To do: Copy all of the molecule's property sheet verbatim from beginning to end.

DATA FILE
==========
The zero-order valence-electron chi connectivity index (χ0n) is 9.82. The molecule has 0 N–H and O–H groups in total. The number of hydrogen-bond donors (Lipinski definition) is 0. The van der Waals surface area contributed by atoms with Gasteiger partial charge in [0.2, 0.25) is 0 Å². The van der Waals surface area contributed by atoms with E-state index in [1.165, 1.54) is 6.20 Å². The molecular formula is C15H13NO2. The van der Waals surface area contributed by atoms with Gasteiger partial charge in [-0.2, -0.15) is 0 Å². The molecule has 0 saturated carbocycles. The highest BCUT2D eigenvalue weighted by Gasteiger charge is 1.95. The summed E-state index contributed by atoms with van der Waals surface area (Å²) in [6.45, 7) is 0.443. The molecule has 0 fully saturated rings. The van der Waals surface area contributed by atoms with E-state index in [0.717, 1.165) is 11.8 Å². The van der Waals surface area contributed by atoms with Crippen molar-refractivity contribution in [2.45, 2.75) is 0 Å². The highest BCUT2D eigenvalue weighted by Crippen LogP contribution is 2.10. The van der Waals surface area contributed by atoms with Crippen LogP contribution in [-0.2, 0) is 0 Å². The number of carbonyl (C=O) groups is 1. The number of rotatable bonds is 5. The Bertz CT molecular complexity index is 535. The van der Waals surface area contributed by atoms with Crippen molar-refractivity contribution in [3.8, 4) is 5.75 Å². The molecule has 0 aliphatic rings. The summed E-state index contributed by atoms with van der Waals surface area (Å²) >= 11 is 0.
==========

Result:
The zero-order valence-electron chi connectivity index (χ0n) is 9.82. The molecule has 0 N–H and O–H groups in total. The number of hydrogen-bond donors (Lipinski definition) is 0. The van der Waals surface area contributed by atoms with Gasteiger partial charge in [0.2, 0.25) is 0 Å². The van der Waals surface area contributed by atoms with E-state index in [1.165, 1.54) is 6.20 Å². The molecular formula is C15H13NO2. The van der Waals surface area contributed by atoms with Gasteiger partial charge in [-0.2, -0.15) is 0 Å². The molecule has 0 saturated carbocycles. The highest BCUT2D eigenvalue weighted by Gasteiger charge is 1.95. The summed E-state index contributed by atoms with van der Waals surface area (Å²) in [6.45, 7) is 0.443. The molecule has 0 fully saturated rings. The van der Waals surface area contributed by atoms with E-state index in [0.717, 1.165) is 11.8 Å². The van der Waals surface area contributed by atoms with Crippen molar-refractivity contribution in [2.45, 2.75) is 0 Å². The highest BCUT2D eigenvalue weighted by Crippen LogP contribution is 2.10. The van der Waals surface area contributed by atoms with Crippen LogP contribution in [-0.2, 0) is 0 Å². The number of carbonyl (C=O) groups is 1. The number of rotatable bonds is 5. The Bertz CT molecular complexity index is 535. The van der Waals surface area contributed by atoms with Crippen molar-refractivity contribution in [3.8, 4) is 5.75 Å². The molecule has 0 aliphatic rings. The summed E-state index contributed by atoms with van der Waals surface area (Å²) >= 11 is 0.